10. Word of Mouth and Referrals
    Word of mouth and referrals among potential buyers may also contribute to demand fluctuations. Positive experiences and success stories shared within the business community can spark interest at specific times of the year.

In summary, a combination of economic, seasonal, and personal factors, along with marketing strategies and local influences, drive the fluctuations in buyer demand for businesses in Australia. Business owners and brokers can leverage this knowledge to optimize their selling and buying strategies and achieve better outcomes in the dynamic business sales market.



Regional Variations

It is important to note that there are regional variations in buyer demand. For instance, Queensland experiences a rapid increase in demand from the early days of January, whereas Adelaide and Melbourne have a slower buildup. Additionally, special events, such as football finals and the Bathurst weekend, contribute to lower buyer interest. Similarly, Melbourne witnesses a lull in the last week of October and the first week of November, attributed to the Spring Racing carnivals and Melbourne Cup.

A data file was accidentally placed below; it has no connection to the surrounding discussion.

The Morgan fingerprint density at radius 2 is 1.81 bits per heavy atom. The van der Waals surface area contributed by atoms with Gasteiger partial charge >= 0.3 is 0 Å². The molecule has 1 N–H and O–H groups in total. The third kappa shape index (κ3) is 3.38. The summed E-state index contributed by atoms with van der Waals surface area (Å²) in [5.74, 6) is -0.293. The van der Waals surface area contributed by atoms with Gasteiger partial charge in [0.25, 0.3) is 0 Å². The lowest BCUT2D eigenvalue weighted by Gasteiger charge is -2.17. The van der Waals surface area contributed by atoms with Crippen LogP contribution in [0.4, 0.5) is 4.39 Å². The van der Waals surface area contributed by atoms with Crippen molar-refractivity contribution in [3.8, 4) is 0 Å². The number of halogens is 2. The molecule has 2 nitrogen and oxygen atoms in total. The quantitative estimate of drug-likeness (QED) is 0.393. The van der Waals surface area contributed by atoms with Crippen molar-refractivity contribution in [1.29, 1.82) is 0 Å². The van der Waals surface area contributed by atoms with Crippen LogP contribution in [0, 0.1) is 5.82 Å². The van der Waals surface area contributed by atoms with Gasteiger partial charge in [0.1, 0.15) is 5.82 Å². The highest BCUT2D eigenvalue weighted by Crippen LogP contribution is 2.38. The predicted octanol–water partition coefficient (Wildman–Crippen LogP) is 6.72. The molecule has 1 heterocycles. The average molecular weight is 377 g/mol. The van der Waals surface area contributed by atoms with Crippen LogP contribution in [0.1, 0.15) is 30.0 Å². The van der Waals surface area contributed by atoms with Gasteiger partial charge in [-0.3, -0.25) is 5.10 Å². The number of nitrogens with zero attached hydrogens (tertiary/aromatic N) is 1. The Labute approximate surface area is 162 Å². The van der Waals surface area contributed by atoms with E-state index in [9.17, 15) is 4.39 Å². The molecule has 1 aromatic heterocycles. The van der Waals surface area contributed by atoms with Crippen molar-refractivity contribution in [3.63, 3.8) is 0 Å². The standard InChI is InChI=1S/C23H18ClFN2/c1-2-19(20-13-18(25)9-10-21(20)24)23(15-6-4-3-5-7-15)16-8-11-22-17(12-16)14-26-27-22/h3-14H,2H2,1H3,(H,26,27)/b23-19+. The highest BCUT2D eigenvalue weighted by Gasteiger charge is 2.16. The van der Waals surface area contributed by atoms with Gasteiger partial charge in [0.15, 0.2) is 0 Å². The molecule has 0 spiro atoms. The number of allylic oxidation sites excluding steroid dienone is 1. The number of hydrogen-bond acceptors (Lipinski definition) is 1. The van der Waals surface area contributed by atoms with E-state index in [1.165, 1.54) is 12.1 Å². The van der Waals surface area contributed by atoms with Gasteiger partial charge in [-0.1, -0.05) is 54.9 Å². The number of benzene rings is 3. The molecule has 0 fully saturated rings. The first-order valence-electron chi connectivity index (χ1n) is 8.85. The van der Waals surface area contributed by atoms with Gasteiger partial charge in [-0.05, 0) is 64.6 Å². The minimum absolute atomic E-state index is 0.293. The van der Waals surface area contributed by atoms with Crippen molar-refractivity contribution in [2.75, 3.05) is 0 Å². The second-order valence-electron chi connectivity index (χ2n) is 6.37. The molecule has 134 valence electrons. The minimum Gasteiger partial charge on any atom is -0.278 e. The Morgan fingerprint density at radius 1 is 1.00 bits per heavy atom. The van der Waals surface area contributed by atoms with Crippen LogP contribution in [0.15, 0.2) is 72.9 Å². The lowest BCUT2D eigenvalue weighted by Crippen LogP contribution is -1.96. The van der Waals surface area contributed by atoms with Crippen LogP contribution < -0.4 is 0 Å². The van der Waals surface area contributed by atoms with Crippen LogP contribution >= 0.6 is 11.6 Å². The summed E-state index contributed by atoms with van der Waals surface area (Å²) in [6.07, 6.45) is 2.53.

Implications for Australian Business Owners

The annual ebb and flow of buyer demand underscore the significance of timing when selling a business to achieve the best asking price. The correlation between demand and price is undeniable. Selling a business when demand is on the rise, such as in January, generally results in a higher selling price and a faster transaction. Conversely, attempting to sell in the quieter months of June, July, or August may lead to a slower sale process, often requiring price reductions and yielding less favourable outcomes.
Therefore, business owners are encouraged to align their selling strategies with the peaks in buyer demand. Analysing buyer demand data and planning sales accordingly can significantly enhance the outcome of business transactions. Read more tips for a successful business sale .